China's Military Strategy
|On May 26, China's official press agency Xinhua headlined
"China rolls out military roadmap of 'active defense' strategy," saying:
An official white paper issued by the State Council Information Office titled "China's Military Strategy" pledged "closer international security cooperation."
It stressed "the principles of defense, self-defense and post-emptive strike." It said China isn't aggressive. It will "counterattack" if attacked.
Focus will be placed on "winning informationized local wars." International security cooperation will be stressed "in areas crucially related to overseas interests."
Four "critical security domains" were highlighted - "ocean, outer space, cyberspace and nuclear force."
China's navy will defend offshore and "open seas" waters. Cybersecurity will be prioritized.
Beijing opposes weaponizing space. It "vowed to secure its space assets." It pledged no nuclear arms race with other countries.
It stressed a commitment to world peace and stability. It won't "pursue military expansion."
It fundamentally opposes hegemonism and power politics in all forms. It faces multiple complex security threats - including "illegal, military presence on China's territory, and outside parties involving themselves in South China Sea affairs," a clear reference to US regional meddling.
Beijing considers US South China Sea surveillance flights unacceptable provocations. The Pentagon admits flying its most advanced P-8A-Poseidon spy plane regularly in the area - monitoring Beijing activities primarily.
A May 25 state-run Global Times editorial bluntly warned:
"If the United States' bottom line is that China has to halt its activities, then a US-China war is inevitable in the South China Sea."
"China will have no choice but to engage" in response to US provocations. Beijing's waters are its own. Its message says it won't tolerate US intervention where it doesn't belong.
China is concerned about America's increasing Asia/Pacific presence as well as Japan's intent on "overhauling its military and security policies" cooperatively with Washington.
"(A)nti-China forces have never given up their attempt to instigate a color revolution" against Beijing, the white paper said. The risk of potential conflict is real.
Hawkish US senators want a comprehensive anti-China strategy adopted. In a letter to Defense Secretary Carter, they said "longstanding interests of the United States, as well as our allies and partners, stand at considerable risk."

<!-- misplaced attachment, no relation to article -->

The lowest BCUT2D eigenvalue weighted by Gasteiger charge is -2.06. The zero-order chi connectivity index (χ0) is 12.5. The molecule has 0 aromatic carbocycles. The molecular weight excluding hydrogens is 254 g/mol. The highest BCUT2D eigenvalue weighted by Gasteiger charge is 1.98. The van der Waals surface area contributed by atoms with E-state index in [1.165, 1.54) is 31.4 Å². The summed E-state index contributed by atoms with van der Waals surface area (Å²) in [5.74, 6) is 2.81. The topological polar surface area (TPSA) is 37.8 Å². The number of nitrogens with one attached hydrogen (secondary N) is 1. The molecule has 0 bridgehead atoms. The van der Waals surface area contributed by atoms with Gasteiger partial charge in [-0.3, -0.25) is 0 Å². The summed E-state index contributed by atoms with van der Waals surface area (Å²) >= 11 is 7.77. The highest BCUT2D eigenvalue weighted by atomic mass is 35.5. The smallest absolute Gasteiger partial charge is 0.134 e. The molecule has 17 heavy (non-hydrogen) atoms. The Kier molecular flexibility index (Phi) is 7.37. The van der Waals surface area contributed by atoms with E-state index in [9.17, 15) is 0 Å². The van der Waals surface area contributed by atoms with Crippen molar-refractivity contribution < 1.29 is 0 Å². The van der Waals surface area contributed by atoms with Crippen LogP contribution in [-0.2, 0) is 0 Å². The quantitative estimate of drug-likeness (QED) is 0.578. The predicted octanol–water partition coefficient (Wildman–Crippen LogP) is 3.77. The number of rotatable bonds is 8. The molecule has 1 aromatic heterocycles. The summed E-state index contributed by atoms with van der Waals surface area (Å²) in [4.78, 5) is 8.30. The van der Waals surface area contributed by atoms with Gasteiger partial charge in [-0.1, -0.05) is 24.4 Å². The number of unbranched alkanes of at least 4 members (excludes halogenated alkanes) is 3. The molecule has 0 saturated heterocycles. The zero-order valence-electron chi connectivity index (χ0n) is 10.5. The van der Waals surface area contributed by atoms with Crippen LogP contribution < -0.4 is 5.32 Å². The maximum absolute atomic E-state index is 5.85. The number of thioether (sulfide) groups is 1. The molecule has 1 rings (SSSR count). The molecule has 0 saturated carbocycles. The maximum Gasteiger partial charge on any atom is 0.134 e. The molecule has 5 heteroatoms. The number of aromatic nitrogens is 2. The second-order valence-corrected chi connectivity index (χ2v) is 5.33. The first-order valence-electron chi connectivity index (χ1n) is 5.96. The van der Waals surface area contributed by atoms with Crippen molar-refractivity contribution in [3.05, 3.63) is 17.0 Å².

They want Beijing challenged in its own part of the world - perhaps belligerently. On the one hand, they slam China's legitimate military presence in its own territory.
On the other, they ignore menacing US bases, nuclear-armed navy and tens of thousands of US combat troops close to China's borders - a direct threat to its security.
Last week, US Pacific Command (PACOM) hosted military officials from 22 Asia/Pacific countries in Hawaii. China notably was excluded.
A symposium discussed amphibious military strategies, tactics and capabilities. A US marines amphibious assault demonstration was featured.
Washington aims to integrate amphibious operations with Pacific area nations and ally them against China's growing regional strength and influence.
Defense Secretary Ashton Carter said Washington may expand military patrols in Pacific rim waters - including around China's Spratly Archipelago land reclamation project involving construction of artificial islands atop coral reefs.
US Pacific fleet commander Admiral Harry Harris accused Beijing of building a "great wall of sand" in disputed waters.
He claimed "the scope and pace of building man-made islands raises serious questions about Chinese intentions."
The area involved is 1.5 square miles. "How China proceeds will be a key indicator of whether the region is heading towards confrontation or cooperation." Harris said.
America's belligerent presence risks the former. Apparently nothing was learned from lost Korean and Southeast Asian wars.
China justifiably claims the right to build in its own territorial waters - "indisputable sovereignty over the Nansha (Spratly) Islands and adjacent waters," it says.
Washington has no right to meddle in a part of the world not its own. China's Foreign Ministry spokeswoman Hua Chunying said America should avoid "risky and provocative approaches to maintain regional peace and stability."
She stressed China will defend its territorial sovereignty. Unauthorized intrusions will be challenged.
Longstanding US overreach may lead to direct confrontation with China. The risk of potential conflict is real.
Stephen Lendman lives in Chicago. He can be reached at email@example.com.
His new book as editor and contributor is titled "Flashpoint in Ukraine: US Drive for Hegemony Risks WW III."
Visit his blog site at sjlendman.blogspot.com.
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